Highground Chalk Talk (Kunde) and Storm’s Timeline (Gellhaus) left the line from below the back cattle guard. Timeline was under a bird shortly after cast-off and got the hook. Chalk made some nice moves along the base of the Petersen’s and showed some distance down through the big basin. After a nice lapse in contact Chalk was found standing at 20 near phlox hill. After self-relocating Chalk stood again and was then relocated after a short flushing attempt. Chalk pointed and had his bird put to air. Upon the flush Chalk took a few steps and the judges had seen enough.

Rikki’s Rockin Flash (Twer) and Gator Done (Schaaf) were off from camp into the wind. Gator was wide initially and moving forward in the grassy basin. Flash’s race was a little more constrained. Through the big ditch and into the rocks Gator was high on the ridge working through the rock piles. Flash was still a bit handy. Through the rocks Gator continued his high forward race. Through the fence Gator was found standing, after a short lapse in contact, with high style. The white and orange stylist was motionless as his birds were put to air. All was in order at the shot. At this time Flash got the hook; his race was not meeting the standard. At 30 Gator was found standing at the big rock pile. This stand was barren and he was moved on after being relocated once. Gator made a nice move across the big plateau and onto phlox hill where he was found standing at the second bluff. After an aggressive flushing attempt birds were put to air for the stylish pointer. In the big basin Gator was to the front and distant, disappearing for short intervals. His finish was distant and going away.

Champ (Hale) and Daniels Creek Whitehawk (Gellhaus) left the line from below the back cattleguard. Champ made some nice moves to the front along the Petersen’s and down to phlox hill. The white and black stylist was found stacked up at 20 near the bluffs but came unglued at the flush and was picked up. Whitehawk made a big move to the front and disappeared. The retrieval unit was requested at 25. Shortly thereafter the stylish dog was found pointed on course.

Far West Ridge Runner (Wilkin) and Wenaha Code Red (Twer) were off and distant in short order, both showing distantly in the junipers over the first rise from camp. Runner “Aldo” was seen crossing the little saddle above the juniper basin heading toward Brittany road, then was high on the ridge above the rock piles. Red “Cody” had not been in contact since the junipers. At 20 Aldo stacked up at a rock pile; the stand was barren. Cody at this time was back in the game and moving on. Both dogs were collected at the plateau, watered and sent on. Aldo made a wide swing from the plateau to the edge of the Petersen’s then continued forward across the basin toward the lower spring where he was wrangled by the scout and sent back to the front. At 50 Twer requested the retrieval unit for Cody. Aldo finished his hour to the front and going away near the fenceline.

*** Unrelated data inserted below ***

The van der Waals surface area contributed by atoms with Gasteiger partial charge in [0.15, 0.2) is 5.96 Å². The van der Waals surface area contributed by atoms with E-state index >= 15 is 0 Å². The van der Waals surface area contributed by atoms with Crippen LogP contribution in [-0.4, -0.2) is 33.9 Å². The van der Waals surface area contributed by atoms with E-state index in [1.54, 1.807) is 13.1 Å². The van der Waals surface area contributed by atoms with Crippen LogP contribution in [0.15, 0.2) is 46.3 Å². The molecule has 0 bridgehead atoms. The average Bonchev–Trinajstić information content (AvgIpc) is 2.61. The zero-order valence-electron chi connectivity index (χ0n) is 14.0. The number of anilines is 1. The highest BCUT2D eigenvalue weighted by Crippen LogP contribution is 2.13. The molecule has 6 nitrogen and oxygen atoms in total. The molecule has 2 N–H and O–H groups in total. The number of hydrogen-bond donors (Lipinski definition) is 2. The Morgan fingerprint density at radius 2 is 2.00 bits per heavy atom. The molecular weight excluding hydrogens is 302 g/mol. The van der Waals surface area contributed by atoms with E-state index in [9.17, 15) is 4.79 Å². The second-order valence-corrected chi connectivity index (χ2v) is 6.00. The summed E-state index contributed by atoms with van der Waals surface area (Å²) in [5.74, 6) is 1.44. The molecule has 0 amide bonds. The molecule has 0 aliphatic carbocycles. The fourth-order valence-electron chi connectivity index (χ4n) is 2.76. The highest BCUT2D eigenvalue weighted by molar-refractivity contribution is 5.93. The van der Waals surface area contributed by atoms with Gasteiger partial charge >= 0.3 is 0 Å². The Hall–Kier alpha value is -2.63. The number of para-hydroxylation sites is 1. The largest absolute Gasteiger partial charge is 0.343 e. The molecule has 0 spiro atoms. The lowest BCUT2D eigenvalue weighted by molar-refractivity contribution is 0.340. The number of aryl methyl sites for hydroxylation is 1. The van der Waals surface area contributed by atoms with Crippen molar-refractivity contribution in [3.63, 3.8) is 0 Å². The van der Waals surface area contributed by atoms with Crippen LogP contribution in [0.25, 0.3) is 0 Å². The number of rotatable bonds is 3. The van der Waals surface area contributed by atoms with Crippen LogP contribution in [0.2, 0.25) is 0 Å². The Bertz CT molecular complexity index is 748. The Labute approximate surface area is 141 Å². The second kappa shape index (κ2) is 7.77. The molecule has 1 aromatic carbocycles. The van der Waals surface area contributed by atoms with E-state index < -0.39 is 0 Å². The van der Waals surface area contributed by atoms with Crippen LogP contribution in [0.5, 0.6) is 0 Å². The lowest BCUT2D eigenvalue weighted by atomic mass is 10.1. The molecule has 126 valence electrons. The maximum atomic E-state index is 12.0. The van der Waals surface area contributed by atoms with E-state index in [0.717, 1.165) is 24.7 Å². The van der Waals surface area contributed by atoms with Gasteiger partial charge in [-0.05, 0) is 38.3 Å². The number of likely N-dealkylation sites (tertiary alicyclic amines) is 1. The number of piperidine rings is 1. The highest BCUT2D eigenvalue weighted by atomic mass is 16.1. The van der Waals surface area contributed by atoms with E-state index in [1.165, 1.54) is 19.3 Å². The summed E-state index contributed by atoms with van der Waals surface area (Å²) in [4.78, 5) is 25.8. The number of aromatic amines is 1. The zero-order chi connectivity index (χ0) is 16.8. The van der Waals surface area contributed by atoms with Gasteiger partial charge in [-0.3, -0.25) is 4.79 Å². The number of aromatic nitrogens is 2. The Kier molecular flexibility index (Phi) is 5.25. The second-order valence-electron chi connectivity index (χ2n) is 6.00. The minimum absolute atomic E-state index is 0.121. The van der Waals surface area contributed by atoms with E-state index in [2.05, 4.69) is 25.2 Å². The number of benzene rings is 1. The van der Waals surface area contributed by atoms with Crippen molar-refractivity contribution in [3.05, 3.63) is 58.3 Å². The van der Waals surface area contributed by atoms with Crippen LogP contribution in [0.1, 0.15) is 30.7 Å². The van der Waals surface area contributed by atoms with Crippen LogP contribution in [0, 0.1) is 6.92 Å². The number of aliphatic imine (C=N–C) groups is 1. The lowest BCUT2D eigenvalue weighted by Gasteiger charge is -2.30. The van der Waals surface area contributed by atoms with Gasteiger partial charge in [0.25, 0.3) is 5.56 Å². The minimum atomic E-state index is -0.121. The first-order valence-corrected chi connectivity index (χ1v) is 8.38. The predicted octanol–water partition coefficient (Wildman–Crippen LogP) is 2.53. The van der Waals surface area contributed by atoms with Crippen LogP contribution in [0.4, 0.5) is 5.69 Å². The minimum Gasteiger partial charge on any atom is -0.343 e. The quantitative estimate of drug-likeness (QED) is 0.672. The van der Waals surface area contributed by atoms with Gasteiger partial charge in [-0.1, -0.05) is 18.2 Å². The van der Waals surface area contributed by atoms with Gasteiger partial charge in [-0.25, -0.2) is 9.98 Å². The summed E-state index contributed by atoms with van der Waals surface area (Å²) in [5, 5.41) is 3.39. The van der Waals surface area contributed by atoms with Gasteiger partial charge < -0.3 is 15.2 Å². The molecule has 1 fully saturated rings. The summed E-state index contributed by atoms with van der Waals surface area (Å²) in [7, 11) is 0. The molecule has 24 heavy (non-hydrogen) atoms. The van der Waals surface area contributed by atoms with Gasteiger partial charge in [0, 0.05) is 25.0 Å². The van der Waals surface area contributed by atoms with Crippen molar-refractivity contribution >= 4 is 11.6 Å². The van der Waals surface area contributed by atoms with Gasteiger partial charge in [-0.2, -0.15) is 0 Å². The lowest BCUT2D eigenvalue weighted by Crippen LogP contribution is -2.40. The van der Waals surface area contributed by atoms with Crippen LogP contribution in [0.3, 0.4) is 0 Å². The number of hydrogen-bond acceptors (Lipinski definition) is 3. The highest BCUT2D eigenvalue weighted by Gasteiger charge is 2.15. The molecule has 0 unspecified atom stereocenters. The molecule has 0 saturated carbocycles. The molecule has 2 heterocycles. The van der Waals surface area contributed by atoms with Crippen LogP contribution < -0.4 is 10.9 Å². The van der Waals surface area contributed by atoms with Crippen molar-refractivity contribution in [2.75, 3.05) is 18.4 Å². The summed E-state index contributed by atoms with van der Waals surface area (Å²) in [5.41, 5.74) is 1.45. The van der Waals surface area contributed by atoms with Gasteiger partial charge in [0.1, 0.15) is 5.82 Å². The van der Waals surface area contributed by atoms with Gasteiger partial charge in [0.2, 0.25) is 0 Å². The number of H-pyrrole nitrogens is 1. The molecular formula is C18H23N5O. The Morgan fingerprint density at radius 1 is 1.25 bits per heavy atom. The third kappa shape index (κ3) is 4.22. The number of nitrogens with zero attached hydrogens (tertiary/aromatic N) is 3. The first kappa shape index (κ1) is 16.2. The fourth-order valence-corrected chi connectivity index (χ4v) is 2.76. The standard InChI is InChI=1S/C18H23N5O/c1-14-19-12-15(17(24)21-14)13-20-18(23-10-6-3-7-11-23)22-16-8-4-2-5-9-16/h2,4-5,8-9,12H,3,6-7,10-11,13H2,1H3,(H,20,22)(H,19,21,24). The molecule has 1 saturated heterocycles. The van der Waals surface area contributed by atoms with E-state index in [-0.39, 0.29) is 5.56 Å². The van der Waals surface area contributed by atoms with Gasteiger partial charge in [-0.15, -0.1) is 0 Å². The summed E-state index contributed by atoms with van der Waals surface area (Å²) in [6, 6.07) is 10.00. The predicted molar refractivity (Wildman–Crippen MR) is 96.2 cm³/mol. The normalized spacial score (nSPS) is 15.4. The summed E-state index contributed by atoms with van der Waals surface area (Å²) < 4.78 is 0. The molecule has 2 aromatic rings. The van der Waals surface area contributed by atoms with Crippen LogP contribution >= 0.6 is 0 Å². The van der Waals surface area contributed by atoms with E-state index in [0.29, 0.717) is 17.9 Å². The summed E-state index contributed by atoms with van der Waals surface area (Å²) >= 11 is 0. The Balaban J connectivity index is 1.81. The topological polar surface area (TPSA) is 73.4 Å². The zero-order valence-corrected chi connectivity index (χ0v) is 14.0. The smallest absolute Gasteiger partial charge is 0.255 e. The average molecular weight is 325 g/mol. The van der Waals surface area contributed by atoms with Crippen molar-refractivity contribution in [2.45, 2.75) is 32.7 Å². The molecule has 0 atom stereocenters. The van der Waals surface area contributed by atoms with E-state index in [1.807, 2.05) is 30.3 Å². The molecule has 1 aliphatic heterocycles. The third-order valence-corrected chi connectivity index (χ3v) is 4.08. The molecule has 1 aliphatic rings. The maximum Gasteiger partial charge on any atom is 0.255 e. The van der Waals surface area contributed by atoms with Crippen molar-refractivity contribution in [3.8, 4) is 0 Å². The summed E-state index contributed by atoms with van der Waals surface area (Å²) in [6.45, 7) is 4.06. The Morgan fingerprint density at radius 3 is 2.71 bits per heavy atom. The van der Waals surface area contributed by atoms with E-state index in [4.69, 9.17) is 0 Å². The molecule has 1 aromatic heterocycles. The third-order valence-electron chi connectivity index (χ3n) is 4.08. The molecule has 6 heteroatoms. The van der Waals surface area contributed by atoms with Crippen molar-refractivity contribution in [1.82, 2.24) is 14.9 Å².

Touch’s J Class (Twer) and Knight’s White Lady (Gellhaus), both in season, were through the fence and above the upper spring in short order. Lady took a little prompting to get off the ridge and to the front. From the spring and into the big basin both were forward and moving on distantly. Collected and watered at the plateau, both bitches were then sent on. Both dogs dipped to the right and hunted the rocks well. At 40 near the big rock pile Lady was found pointed, the stylish bitch mannerly at flush and shot. At 45 J Class pointed at a rock pile just beyond Lady’s stand; a covey flushed for the white and orange stylist, all in order at the shot. The two were distant through the rocks and across the big ditch. Past Brittany road Lady was low in the junipers and J Class was high on the contour, both moving forward and showing at nice range. Lady finished her hour to the front and distantly in the back basin. J Class was missing at time but showed soon after.

Highground Abra Ca Dabra (L. Steinshouer) and Far West Cowboy Slim (Wilkin) were off Thursday morning peeling to the right. Slim came back to the front and was on course toward the little basin, then was hard left toward the lower cattle guard, the scout in hot pursuit. Slim made his way to the front and was watered at Brittany road then cut loose again; he motored through the big ditch then was seen casting high in the rocks along the ridge. Abra was brought to the front at 15. Through the rocks both dogs were hitting objectives as they made their way across the landscape. At 25 Abra was seen pointed at the rock pile just before the gate; all was in order at flush and shot for the stylish setter. At 28 just through the gate both dogs stacked up at the same rock pile for a divided find. Slim on the uphill side, Abra on the downhill. Stylish on point, both were mannerly at flush and shot as a covey of birds blew from the pile. After being cut loose they were onto the plateau in short order. Abra was then to the right of the plateau working through the rock piles. At 47, after about a 15-minute lapse, Wilkin asked for the retrieval device, Slim miraculously showing up at that instant. Abra was then collected at the lower spring after a lapse and sent on. Time was called in the back basin and shortly thereafter the setter was found pointed to the front. After some digging a pair of valley’s were flushed for her.